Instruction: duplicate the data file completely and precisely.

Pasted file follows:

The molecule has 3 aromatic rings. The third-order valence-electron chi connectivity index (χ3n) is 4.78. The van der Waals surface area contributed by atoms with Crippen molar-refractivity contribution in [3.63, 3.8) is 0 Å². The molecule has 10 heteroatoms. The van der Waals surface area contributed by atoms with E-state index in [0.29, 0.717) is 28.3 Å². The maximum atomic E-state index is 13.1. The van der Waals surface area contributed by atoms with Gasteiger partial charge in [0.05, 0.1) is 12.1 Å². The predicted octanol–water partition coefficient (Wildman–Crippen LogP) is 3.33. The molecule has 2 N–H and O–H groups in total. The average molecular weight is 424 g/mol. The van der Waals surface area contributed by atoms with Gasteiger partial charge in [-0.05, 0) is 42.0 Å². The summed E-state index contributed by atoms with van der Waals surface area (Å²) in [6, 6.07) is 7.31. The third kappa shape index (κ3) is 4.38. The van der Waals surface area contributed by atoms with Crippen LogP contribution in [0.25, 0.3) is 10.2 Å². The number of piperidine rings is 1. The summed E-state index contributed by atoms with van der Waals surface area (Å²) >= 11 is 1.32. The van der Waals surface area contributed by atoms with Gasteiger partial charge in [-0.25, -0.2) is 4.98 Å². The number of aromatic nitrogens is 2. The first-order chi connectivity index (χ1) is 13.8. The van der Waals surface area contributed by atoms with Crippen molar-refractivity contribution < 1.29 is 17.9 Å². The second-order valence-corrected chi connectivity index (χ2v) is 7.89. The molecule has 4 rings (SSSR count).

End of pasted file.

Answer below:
The molecule has 3 aromatic rings. The third-order valence-electron chi connectivity index (χ3n) is 4.78. The van der Waals surface area contributed by atoms with Crippen molar-refractivity contribution in [3.63, 3.8) is 0 Å². The molecule has 10 heteroatoms. The van der Waals surface area contributed by atoms with E-state index in [0.29, 0.717) is 28.3 Å². The maximum atomic E-state index is 13.1. The van der Waals surface area contributed by atoms with Gasteiger partial charge in [0.05, 0.1) is 12.1 Å². The predicted octanol–water partition coefficient (Wildman–Crippen LogP) is 3.33. The molecule has 2 N–H and O–H groups in total. The average molecular weight is 424 g/mol. The van der Waals surface area contributed by atoms with Gasteiger partial charge in [-0.05, 0) is 42.0 Å². The summed E-state index contributed by atoms with van der Waals surface area (Å²) in [6, 6.07) is 7.31. The third kappa shape index (κ3) is 4.38. The van der Waals surface area contributed by atoms with Crippen LogP contribution in [0.25, 0.3) is 10.2 Å². The number of piperidine rings is 1. The summed E-state index contributed by atoms with van der Waals surface area (Å²) >= 11 is 1.32. The van der Waals surface area contributed by atoms with Gasteiger partial charge in [-0.25, -0.2) is 4.98 Å². The number of aromatic nitrogens is 2. The first-order chi connectivity index (χ1) is 13.8. The van der Waals surface area contributed by atoms with Crippen molar-refractivity contribution < 1.29 is 17.9 Å². The second-order valence-corrected chi connectivity index (χ2v) is 7.89. The molecule has 4 rings (SSSR count).